Part of speech: noun
Origin: English, 19th century
A person who loves music.
Examples of Melomaniac in a sentence
"My melomaniac sister listens to music from the time she wakes up, all through the workday and evening, until she goes to bed at night."
"I could tell Lali was a melomaniac the moment I saw her wall of records, CDs, and cassettes."
“Melomaniac” was formed within English. It combines the prefix “melo-,” from the ancient Greek “μέλος” (“mélos”), meaning “song,” with the suffix “maniac,” from the ancient Greek “μανιακός” (“maniakós”), meaning “given to compulsion or mad desire.”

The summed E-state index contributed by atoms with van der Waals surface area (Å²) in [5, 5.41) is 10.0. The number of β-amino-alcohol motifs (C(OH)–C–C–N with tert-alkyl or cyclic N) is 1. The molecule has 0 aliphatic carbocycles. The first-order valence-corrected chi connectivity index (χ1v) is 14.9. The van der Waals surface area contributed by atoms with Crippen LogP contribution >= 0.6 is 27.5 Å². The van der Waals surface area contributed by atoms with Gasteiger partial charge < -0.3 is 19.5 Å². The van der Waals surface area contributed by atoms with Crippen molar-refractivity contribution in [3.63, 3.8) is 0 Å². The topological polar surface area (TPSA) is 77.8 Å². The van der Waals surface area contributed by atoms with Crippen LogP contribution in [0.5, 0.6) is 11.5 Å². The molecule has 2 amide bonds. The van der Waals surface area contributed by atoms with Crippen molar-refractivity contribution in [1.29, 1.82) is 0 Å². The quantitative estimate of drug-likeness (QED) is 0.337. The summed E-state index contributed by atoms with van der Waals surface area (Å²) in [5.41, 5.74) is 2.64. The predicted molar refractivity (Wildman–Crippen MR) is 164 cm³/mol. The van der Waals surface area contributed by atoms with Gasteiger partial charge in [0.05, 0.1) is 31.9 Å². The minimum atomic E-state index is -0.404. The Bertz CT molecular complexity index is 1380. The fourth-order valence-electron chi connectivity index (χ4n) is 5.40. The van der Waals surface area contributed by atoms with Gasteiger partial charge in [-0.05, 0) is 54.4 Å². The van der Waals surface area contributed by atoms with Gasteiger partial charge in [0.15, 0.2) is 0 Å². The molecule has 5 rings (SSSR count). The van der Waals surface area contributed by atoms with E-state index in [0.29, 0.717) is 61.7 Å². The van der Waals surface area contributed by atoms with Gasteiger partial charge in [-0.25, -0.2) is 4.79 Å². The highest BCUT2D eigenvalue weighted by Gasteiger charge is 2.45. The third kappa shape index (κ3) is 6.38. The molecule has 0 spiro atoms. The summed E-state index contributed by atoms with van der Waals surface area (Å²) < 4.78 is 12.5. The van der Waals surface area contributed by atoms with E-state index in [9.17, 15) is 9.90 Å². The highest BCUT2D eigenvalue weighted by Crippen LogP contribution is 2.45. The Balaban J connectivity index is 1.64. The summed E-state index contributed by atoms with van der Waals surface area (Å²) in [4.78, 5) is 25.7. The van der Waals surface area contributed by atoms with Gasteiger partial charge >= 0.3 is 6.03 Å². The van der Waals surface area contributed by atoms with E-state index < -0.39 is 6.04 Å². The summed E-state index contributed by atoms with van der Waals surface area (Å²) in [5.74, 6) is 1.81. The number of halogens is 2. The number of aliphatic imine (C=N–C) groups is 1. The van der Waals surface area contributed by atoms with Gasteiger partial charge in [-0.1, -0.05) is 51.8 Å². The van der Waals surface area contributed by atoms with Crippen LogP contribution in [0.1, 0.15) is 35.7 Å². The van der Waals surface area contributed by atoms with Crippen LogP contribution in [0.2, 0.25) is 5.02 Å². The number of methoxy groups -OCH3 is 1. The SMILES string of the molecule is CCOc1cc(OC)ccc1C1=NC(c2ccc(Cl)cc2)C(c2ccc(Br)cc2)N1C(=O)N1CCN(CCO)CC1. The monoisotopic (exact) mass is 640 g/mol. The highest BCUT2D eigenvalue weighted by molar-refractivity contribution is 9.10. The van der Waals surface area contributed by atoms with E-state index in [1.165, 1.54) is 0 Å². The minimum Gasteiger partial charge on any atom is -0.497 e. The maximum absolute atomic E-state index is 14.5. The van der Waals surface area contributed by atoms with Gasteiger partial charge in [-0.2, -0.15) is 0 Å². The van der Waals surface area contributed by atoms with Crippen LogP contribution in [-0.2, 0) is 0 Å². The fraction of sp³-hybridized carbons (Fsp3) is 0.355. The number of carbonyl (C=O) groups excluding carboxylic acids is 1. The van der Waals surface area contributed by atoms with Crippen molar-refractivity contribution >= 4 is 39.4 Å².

Did you Know?
According to a June 2019 survey, 51% of Americans report listening to music every day. Broken down by age, however, it’s clear that people at different life stages enjoy music differently. The only group in which fewer than half of respondents (only 34%) reported listening to music daily was people over the age of 55, compared with 56% of those between 35 and 54. In younger listeners, music was even more popular, with 68% reporting daily listening. Perhaps adoption of technology is why there are so many youthful melomaniacs — it’s easier to make a soundtrack to your life with the right streaming apps and headphones.